At the beginning of her presentation, the young astronomer, Edwige Pezzulli, shows a photograph of what the universe looked like in the very beginning, almost 14 billion years ago.
“At that time matter was surrounded by an extremely small , evenly-distributed space: wherever we looked the universe was always identical, a uniform sea of matter. But if we take a closer look at this photograph, we realize that there are small irregularities, i.e. several points where the matter is slightly denser than the rest. These red zones are extremely important, because they represent the seeds from which galaxies were formed. In fact, these high density areas attracted increasing amounts of matter, leading to the creation of the first stars and first galaxies a billion years after the Big Bang”.
Today, using the most advanced telescopes, we have been able to observe how the first galaxies host “supermassive black holes” in their centers. But how are they formed? And how exactly did they manage to grow so much in such a (relatively) short period of time?
In order to attempt to answer these questions, we need to go back a step. As Pezzulli explains: “some stars come to the end of the their lives by exploding, and a black hole can be what is left at the end of this explosion, i.e. an object that is so compact that the pull of gravity does not allow anything to escape it, even light”.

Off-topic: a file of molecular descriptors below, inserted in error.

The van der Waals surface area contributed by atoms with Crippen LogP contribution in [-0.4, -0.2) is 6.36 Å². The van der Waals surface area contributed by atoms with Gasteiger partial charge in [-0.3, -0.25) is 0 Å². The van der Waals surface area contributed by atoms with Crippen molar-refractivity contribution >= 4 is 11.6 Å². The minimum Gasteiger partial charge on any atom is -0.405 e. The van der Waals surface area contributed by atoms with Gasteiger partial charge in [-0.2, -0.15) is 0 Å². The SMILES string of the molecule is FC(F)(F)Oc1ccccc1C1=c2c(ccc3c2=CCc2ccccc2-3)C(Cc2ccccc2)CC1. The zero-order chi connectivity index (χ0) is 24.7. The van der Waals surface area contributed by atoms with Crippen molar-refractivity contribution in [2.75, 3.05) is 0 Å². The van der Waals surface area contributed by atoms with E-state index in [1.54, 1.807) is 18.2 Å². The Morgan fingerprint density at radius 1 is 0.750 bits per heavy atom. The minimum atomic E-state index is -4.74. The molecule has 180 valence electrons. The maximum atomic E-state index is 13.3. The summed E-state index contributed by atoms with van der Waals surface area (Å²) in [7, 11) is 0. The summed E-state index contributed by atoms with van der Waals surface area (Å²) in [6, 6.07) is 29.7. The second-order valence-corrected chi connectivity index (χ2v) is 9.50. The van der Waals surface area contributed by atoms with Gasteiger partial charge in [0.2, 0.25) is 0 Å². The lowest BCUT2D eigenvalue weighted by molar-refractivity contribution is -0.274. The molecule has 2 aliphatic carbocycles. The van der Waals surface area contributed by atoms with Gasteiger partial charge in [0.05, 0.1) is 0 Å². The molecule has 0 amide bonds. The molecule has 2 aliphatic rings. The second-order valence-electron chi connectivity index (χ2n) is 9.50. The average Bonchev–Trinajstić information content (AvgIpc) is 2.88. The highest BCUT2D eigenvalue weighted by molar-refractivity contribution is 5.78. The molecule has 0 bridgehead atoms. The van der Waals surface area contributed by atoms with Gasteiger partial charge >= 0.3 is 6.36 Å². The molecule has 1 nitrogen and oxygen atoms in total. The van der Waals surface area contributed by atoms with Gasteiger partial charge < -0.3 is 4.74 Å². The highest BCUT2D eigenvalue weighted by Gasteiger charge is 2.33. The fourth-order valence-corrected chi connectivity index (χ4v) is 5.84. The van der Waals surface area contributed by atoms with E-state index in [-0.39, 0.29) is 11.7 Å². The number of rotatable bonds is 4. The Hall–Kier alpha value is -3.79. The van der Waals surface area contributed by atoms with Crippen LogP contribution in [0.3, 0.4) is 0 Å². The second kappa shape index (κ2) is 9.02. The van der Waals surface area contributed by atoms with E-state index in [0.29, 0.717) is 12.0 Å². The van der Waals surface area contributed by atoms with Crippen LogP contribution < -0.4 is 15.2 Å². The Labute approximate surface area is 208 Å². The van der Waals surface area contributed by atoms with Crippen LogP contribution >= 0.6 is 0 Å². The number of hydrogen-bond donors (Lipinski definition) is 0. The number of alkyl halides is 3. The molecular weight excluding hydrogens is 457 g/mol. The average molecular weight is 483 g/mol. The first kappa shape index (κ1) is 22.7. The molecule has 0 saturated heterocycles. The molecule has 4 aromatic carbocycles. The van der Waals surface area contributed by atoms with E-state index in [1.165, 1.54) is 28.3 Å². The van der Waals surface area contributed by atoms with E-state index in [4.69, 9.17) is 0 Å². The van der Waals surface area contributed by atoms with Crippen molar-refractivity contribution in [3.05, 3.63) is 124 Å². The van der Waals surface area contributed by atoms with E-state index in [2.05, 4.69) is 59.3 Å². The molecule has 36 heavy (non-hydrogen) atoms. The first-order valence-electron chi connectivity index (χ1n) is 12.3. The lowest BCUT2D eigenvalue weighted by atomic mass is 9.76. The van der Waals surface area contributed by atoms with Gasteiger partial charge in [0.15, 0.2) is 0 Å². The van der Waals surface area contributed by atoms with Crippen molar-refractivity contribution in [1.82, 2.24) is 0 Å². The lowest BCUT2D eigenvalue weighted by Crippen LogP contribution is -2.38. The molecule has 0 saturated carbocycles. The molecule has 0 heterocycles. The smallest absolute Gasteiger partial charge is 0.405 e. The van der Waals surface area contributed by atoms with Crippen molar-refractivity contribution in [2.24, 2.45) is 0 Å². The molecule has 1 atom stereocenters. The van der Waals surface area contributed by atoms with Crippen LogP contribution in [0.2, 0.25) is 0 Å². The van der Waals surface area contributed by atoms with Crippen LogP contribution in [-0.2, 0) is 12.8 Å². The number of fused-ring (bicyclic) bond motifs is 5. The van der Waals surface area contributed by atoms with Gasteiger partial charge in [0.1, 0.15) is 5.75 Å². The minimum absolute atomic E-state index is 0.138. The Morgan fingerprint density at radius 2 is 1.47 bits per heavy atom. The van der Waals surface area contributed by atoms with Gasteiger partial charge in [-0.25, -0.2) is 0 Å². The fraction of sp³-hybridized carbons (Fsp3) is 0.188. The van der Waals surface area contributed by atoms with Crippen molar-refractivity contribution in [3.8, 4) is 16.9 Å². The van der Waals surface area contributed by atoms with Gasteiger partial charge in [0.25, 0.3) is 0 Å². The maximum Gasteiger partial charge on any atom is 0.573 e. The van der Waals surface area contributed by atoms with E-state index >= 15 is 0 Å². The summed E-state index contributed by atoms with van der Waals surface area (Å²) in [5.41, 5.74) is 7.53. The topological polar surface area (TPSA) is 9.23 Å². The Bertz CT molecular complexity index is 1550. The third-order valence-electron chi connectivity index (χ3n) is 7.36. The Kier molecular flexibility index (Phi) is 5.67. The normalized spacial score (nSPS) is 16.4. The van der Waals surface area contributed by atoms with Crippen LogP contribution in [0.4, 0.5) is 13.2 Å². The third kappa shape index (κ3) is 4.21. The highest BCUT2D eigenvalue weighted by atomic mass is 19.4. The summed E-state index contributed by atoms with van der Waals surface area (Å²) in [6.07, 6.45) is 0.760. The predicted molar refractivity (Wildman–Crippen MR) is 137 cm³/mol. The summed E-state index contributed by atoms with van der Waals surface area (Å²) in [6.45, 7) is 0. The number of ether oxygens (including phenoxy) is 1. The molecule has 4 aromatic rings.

When they are formed, black holes have a similar mass to our sun, i.e. they are much smaller than those that we see inside galaxies. In order to grow, they merge with other black holes and, in particular, they devour all the matter around them.
“These two growth mechanisms of black holes go hand in hand with the galaxy in which they are found, and so for each galaxy we can put together a kind of family tree, a dynasty made up of smaller galaxies that slowly slowly create the grand finale, with the accumulation of matter from the surrounding atmosphere”.
By studying how gas cools, which is a process that leads to the formation of stars, and by following them until their death, astronomers have been able to identify the galaxies in which the ancestors of the first black holes were created and reconstruct their evolution. This is a phenomenon that is not the easiest to observe: the ancestors of black holes grow so fast that the flashes of light they give off resemble cosmic fireworks. With this violent action lots of energy is released, forming powerful winds of matter that crash into the inner and outer parts of the host galaxy. In this way the chemical elements produced by stars are spread everywhere, contaminating the entire universe.
The first supermassive black holes are without doubt one of the most extreme objects in our universe. However, as Pezzulli observes, “the most extraordinary thing about this puzzle is realizing that such incredible objects also originate from a tiny, microscopic random imperfection”.